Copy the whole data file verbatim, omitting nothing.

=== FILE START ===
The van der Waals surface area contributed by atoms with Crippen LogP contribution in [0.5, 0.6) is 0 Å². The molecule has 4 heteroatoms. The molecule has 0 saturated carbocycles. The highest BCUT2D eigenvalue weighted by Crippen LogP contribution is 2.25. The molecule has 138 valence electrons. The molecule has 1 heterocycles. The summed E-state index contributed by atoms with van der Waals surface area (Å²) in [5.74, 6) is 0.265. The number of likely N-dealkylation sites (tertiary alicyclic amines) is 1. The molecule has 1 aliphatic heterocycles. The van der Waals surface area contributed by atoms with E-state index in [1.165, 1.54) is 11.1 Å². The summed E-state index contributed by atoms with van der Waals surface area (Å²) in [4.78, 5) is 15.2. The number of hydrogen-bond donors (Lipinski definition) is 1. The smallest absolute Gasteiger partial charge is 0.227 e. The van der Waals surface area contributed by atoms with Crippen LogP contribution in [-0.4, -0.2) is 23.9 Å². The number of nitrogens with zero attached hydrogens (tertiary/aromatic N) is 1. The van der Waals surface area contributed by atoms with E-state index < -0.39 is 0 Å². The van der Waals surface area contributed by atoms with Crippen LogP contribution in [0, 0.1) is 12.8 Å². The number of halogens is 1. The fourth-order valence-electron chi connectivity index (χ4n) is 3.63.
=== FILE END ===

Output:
The van der Waals surface area contributed by atoms with Crippen LogP contribution in [0.5, 0.6) is 0 Å². The molecule has 4 heteroatoms. The molecule has 0 saturated carbocycles. The highest BCUT2D eigenvalue weighted by Crippen LogP contribution is 2.25. The molecule has 138 valence electrons. The molecule has 1 heterocycles. The summed E-state index contributed by atoms with van der Waals surface area (Å²) in [5.74, 6) is 0.265. The number of likely N-dealkylation sites (tertiary alicyclic amines) is 1. The molecule has 1 aliphatic heterocycles. The van der Waals surface area contributed by atoms with E-state index in [1.165, 1.54) is 11.1 Å². The summed E-state index contributed by atoms with van der Waals surface area (Å²) in [4.78, 5) is 15.2. The number of hydrogen-bond donors (Lipinski definition) is 1. The smallest absolute Gasteiger partial charge is 0.227 e. The van der Waals surface area contributed by atoms with Crippen LogP contribution in [-0.4, -0.2) is 23.9 Å². The number of nitrogens with zero attached hydrogens (tertiary/aromatic N) is 1. The van der Waals surface area contributed by atoms with E-state index < -0.39 is 0 Å². The van der Waals surface area contributed by atoms with Crippen LogP contribution in [0, 0.1) is 12.8 Å². The number of halogens is 1. The fourth-order valence-electron chi connectivity index (χ4n) is 3.63.